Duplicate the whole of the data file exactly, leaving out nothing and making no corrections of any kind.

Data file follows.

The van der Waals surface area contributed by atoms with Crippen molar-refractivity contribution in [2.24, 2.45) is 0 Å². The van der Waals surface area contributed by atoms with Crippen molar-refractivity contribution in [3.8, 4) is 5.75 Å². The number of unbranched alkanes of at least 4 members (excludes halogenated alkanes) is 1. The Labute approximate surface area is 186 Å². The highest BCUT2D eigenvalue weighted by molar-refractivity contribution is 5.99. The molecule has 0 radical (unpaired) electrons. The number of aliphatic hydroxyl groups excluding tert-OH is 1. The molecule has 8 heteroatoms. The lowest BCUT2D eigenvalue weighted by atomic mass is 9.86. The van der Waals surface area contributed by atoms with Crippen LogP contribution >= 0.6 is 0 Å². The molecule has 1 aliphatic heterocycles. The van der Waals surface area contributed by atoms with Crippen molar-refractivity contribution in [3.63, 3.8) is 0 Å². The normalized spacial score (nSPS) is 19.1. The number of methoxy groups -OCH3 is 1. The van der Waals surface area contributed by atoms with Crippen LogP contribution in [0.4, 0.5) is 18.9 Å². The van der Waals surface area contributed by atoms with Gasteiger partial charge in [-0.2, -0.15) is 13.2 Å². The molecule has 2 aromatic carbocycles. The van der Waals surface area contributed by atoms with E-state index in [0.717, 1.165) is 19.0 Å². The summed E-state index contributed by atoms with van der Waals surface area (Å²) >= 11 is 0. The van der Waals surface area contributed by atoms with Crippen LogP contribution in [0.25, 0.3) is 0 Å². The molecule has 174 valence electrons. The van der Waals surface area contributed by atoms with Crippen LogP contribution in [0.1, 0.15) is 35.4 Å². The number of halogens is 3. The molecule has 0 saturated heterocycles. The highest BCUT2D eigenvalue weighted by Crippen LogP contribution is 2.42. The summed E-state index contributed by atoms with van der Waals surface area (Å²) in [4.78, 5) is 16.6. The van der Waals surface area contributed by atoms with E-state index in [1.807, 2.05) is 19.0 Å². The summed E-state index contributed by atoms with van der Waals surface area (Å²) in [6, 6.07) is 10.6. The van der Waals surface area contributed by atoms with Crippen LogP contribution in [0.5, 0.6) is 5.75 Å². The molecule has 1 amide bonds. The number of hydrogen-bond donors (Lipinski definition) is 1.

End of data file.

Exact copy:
The van der Waals surface area contributed by atoms with Crippen molar-refractivity contribution in [2.24, 2.45) is 0 Å². The van der Waals surface area contributed by atoms with Crippen molar-refractivity contribution in [3.8, 4) is 5.75 Å². The number of unbranched alkanes of at least 4 members (excludes halogenated alkanes) is 1. The Labute approximate surface area is 186 Å². The highest BCUT2D eigenvalue weighted by molar-refractivity contribution is 5.99. The molecule has 0 radical (unpaired) electrons. The number of aliphatic hydroxyl groups excluding tert-OH is 1. The molecule has 8 heteroatoms. The lowest BCUT2D eigenvalue weighted by atomic mass is 9.86. The van der Waals surface area contributed by atoms with Crippen LogP contribution >= 0.6 is 0 Å². The molecule has 1 aliphatic heterocycles. The van der Waals surface area contributed by atoms with Crippen molar-refractivity contribution in [3.63, 3.8) is 0 Å². The normalized spacial score (nSPS) is 19.1. The number of methoxy groups -OCH3 is 1. The van der Waals surface area contributed by atoms with Crippen LogP contribution in [0.4, 0.5) is 18.9 Å². The van der Waals surface area contributed by atoms with Gasteiger partial charge in [-0.2, -0.15) is 13.2 Å². The molecule has 2 aromatic carbocycles. The van der Waals surface area contributed by atoms with E-state index in [0.717, 1.165) is 19.0 Å². The summed E-state index contributed by atoms with van der Waals surface area (Å²) >= 11 is 0. The van der Waals surface area contributed by atoms with Crippen LogP contribution in [0.25, 0.3) is 0 Å². The molecule has 174 valence electrons. The van der Waals surface area contributed by atoms with Crippen LogP contribution in [0.1, 0.15) is 35.4 Å². The number of halogens is 3. The molecule has 0 saturated heterocycles. The highest BCUT2D eigenvalue weighted by Crippen LogP contribution is 2.42. The summed E-state index contributed by atoms with van der Waals surface area (Å²) in [4.78, 5) is 16.6. The van der Waals surface area contributed by atoms with E-state index in [1.807, 2.05) is 19.0 Å². The summed E-state index contributed by atoms with van der Waals surface area (Å²) in [6, 6.07) is 10.6. The van der Waals surface area contributed by atoms with Crippen LogP contribution in [0.5, 0.6) is 5.75 Å². The molecule has 1 amide bonds. The number of hydrogen-bond donors (Lipinski definition) is 1.